The majority of cities and towns have containment laws that forbid dogs from roaming outside without a leash. Also, several homeowners associations forbid physical fences and thus, many owners have resorted to the use of electrical, or “invisible,” fences to contain their dogs. However, dog owners should be mindful of the fact that such fences can be hazardous to dogs.
Electrical fences transmit an electric pulse, or shock, through the dog when the dog is too near to the fence line. Dogs will frequently remain in the yard until they observe something of interest outside the yard, such as a squirrel. While they may risk the shock to approach the squirrel, they will not risk the shock to return to the yard.
In order to remain connected, electrical fences rely on underground wiring, and on the batteries in the collar to be charged. Also, the dog has to wear the collar all the time while in the yard. If any of these requirements is found lacking, the dog will not feel a shock upon nearing the fence, and therefore, will not be curbed by the fence. Once outside the fence, the dog is in great danger of being struck by a car or being attacked by other roaming dogs.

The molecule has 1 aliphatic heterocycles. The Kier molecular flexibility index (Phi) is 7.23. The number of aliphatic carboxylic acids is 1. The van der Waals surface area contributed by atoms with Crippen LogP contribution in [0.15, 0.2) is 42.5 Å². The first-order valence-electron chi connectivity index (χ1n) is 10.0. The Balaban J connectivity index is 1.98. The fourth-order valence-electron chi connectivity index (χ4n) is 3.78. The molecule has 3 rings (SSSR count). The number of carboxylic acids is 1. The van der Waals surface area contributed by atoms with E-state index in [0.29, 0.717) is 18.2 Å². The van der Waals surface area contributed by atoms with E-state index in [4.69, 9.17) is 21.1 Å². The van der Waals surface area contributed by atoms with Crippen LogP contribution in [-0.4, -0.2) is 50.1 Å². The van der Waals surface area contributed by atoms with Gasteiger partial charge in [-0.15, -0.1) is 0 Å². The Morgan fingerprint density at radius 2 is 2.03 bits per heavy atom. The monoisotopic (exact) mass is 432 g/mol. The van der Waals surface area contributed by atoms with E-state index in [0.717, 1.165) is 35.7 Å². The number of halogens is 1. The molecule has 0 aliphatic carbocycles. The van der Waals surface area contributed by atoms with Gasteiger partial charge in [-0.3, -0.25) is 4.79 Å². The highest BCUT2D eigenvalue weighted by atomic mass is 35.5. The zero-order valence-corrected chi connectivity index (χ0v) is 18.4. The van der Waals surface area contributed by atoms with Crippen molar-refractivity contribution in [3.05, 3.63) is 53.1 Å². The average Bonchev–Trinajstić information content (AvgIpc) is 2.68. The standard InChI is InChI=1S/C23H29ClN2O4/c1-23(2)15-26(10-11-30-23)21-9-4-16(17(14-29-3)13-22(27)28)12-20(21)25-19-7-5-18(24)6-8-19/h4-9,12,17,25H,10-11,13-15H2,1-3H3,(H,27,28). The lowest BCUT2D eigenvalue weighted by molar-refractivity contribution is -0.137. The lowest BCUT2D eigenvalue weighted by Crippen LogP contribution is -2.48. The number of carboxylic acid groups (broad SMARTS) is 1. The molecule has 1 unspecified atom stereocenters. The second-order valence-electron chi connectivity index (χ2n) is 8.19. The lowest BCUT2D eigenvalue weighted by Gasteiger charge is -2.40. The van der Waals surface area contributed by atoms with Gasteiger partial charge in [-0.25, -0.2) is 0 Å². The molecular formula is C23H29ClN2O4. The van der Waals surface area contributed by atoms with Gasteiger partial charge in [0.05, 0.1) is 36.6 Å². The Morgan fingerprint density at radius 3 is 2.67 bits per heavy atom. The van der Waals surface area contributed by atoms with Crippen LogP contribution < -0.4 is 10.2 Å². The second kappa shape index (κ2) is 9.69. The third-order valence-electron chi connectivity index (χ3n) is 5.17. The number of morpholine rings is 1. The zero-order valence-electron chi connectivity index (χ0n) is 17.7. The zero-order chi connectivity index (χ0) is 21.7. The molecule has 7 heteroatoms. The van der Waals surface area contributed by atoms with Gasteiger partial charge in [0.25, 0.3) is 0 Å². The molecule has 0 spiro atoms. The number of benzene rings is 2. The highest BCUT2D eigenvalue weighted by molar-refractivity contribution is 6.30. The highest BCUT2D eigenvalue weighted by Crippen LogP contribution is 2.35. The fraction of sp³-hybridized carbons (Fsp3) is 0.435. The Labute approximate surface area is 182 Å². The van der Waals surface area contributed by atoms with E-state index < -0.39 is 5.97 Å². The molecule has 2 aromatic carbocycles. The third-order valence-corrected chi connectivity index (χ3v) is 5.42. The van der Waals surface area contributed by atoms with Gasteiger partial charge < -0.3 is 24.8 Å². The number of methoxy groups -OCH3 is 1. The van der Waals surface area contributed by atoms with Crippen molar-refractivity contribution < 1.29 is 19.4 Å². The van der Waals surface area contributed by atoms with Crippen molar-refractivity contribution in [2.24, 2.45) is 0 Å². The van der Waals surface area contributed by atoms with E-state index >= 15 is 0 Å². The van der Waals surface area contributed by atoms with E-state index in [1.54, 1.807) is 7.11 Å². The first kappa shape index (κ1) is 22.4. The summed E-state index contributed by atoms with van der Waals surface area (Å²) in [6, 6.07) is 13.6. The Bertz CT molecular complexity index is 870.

The greatest disadvantage of electrical fences is that they do not prevent other animals from entering the yard. A dog surrounded by an invisible fence is more susceptible to attack from another dog. While the other animal can enter the yard with ease, the dog is unable to leave the yard. Furthermore, a child could enter the yard, and could potentially be bitten by the dog. Moreover, dog thieves find electrical fences to be less difficult to enter than physical fences.
Some dogs may become more aggressive as a result of electrical fences. They may be frustrated by the sight of prey, such as squirrels, or other dogs, and may approach the fence, only to receive a shock. Consequently, the dog connects the shock with the squirrel or other dog, and becomes fearful of, or aggressive toward them, thereby resulting in dog attacks.
If you were injured by a dog belonging to someone else, you may be able to hold the owner liable for your injury. Contact the personal injury attorneys at Andres & Berger.